GORING, Percy (d.1697), of Parham, Suss. and Maidstone, Kent.

Published in The History of Parliament: the House of Commons 1660-1690, ed. B.D. Henning, 1983
Available from Boydell and Brewer



17 May 1661

Family and Education

5th s. of Sir William Goring, 1st Bt. (d.1658), of Burton, Suss. by Bridget, da. and h. of Sir Edward Francis of Petworth, Suss. m. (1) Aug. 1656, Lady Mary Tufton (d.1663), da. of Nicholas Tufton, 1st Earl of Thanet, wid. of Sir Edward Bishopp, 2nd Bt., of Parham, s.p.; (2) lic. 23 Apr. 1667, Elizabeth, da. of George Hall of Maidstone, wid. of Sir Thomas Taylor, 1st Bt., of Shadoxhurst, Kent, s.p.1

Offices Held

Capt. of militia horse, Suss. c. Apr. 1660-?d., j.p. Suss. July 1660-d., Kent 1682-9; commr. for assessment, Suss. 1661-80, Kent 1673-80, loyal and indigent officers, Suss. 1662, recusants 1675.2


Goring’s family achieved county status in the late 15th century, and first represented Sussex in 1547. His father remained aloof during the Civil War, though he was appointed to two local commissions by Parliament in 1643-4; but his brother Henry was in arms for the King and was fined £250. Goring’s first marriage connected him with the leading royalist families of Kent and Sussex, and in April 1658 he was accused of possessing a seditious pamphlet.3

Goring was recommended as a militia officer at the Restoration, and stood for Bramber at the general election of 1661. His maternal grandfather had been the seneschal of Petworth manor under the 4th Earl of Northumberland, and he owed his christian name and probably this election to the Percy family, though his wife’s interest must have been helpful. He was involved in a double return with a local lawyer, and seated on the merits of the return. An inactive Member of the Cavalier Parliament, he was appointed to the committee of elections and privileges in six sessions and to only 14 others, most of which were for private bills. Lord Aungier (Francis Aungier) included him among Ormonde’s friends in the House in 1668. His name appeared on neither list of the court party in 1669-71, but he was on the Paston list and Secretary Coventry sent him the government whip in September 1675. On 4 Nov. he took part in the debate on providing and equipping ships for the navy. Impatient of the quibbling of some of his fellow-Members, he declared that he ‘would have no tricks put upon ourselves nor cheats upon the nation’, and gave offence by remarking that ‘building of ships and not making them useful is like those who declared for the King and kingdom in the late times of rebellion’. He was on the working lists as one to be spoken to by the King, in December Sir Richard Wiseman reported that he had ‘given hopes’ to ‘Mr Goring’, and at the end of the month he was granted a pension of £200 p.a. Wiseman regarded him as more dependable that his kinsman Henry Goring I, and he was marked ‘thrice vile’ on Shaftesbury’s list. On 28 Jan. 1678 Goring was the first speaker in the new session, when he moved for ‘a short day’ for considering the King’s speech. He was on both the court and opposition lists in 1678.4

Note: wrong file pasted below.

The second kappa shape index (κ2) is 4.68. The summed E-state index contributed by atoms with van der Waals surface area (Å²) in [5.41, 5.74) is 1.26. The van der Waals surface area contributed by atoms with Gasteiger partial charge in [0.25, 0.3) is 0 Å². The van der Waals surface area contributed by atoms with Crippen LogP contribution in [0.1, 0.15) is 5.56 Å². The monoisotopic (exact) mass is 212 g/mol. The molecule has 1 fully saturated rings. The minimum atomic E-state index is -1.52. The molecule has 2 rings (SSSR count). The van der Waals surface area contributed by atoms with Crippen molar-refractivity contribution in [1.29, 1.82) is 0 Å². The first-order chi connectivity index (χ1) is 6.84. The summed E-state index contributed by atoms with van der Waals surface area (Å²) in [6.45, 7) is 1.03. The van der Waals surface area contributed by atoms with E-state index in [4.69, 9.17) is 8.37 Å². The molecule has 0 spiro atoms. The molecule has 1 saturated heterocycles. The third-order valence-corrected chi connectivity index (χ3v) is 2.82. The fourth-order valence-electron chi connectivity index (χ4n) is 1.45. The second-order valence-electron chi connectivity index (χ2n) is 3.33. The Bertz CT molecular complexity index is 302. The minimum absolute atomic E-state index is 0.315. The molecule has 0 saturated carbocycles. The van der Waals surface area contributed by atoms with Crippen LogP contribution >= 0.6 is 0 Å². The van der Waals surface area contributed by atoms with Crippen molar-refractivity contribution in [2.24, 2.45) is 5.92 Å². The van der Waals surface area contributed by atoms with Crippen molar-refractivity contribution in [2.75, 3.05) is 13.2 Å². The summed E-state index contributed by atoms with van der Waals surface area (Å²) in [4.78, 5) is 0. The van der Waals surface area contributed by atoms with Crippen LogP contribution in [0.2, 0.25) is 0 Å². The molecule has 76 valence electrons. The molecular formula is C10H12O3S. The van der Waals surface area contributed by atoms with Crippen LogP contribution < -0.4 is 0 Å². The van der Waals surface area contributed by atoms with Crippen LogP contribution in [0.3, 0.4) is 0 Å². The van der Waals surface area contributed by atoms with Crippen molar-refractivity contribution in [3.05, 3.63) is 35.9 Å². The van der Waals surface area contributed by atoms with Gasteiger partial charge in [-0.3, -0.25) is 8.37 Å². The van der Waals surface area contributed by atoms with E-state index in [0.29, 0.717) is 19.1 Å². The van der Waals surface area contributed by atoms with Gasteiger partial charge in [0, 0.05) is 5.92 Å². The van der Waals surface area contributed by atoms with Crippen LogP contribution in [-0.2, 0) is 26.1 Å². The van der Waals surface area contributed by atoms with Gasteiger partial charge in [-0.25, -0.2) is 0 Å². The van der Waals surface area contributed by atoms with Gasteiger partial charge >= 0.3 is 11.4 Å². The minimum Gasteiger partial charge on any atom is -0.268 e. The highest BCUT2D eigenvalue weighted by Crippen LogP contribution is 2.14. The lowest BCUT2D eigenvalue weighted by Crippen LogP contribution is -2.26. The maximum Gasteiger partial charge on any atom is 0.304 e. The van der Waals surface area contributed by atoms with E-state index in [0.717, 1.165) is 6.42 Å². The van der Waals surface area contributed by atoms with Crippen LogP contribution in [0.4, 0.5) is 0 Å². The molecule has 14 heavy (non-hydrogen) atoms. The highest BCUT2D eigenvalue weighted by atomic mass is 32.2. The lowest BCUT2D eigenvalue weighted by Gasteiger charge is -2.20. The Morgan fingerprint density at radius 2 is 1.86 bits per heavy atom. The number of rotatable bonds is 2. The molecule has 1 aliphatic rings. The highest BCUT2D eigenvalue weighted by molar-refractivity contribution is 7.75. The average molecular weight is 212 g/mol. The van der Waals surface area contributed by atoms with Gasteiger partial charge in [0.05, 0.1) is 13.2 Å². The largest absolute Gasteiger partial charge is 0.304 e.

Goring’s nephew, the 3rd baronet, became a Roman Catholic, and in October 1678 was accused of treason and imprisoned in the Tower. This may, perhaps, explain why Goring made way at the general election for his cousin Henry Goring II. Although blacklisted in the ‘unanimous club’, he stood again for Bramber in the autumn of 1679, but ‘consented to desist’ in favour of Henry Sidney, ‘if he might have his charge reimbursed’, which he reckoned to be £80. Sidney’s agent reported that he had passed away his interest for ever, but he regained the seat in 1681, though he left no trace on the records of the Oxford Parliament.5

Goring sold some of his Sussex property later in the year, and in March 1683 he applied for appointment as cursitor baron of the Exchequer, but the post was given to (Sir) Richard May. In February 1686 he petitioned for the grant of a fine of 1,000 marks which had been imposed on Sir Richard Newdigate, ‘his condition at present needing some post’. There is no evidence that he ever received it, but he was granted £424 8s. 10d. from secret service funds later in the year. Goring was a supporter of James II’s religious policy, agreeing in 1688 to all three questions concerning the repeal of the Penal Laws and Test Act, and was recommended for continuance on the commission of the peace in Kent and Sussex. As further evidence of his straitened financial condition he petitioned after the Revolution for the post of muster-master in the Sussex militia, but it is not known whether he was ever appointed.6

Goring was buried on 17 Feb. 1697 in the chancel of Burton church.7

Ref Volumes: 1660-1690

Authors: B. M. Crook / Basil Duke Henning


  • 1. Vis. Suss. (Harl. Soc. liii), 45-46; Suss. N. and Q. ix. 154-5.
  • 2. SP29/42, f. 131.
  • 3. Bodl. Rawl. A58, f. 401.
  • 4. H. A. Wyndham, Petworth Manor, 6; J. W. Fitzwilliam, Parham, 62; Grey, iii. 402; v. 14; Cal. Treas. Bks. v. 415.
  • 5. CSP Dom. 1678, p. 496; Sidney Diary, i. 115-16.
  • 6. Fines of Manors (Suss. Rec. Soc. xix), 107; CSP Dom. Jan.-July 1683, p. 113; Cal. Treas. Bks. viii. 548; Secret Service Moneys (Cam. Soc. lii), 135; Kent AO, U269.
  • 7. Add. 43446, f. 26.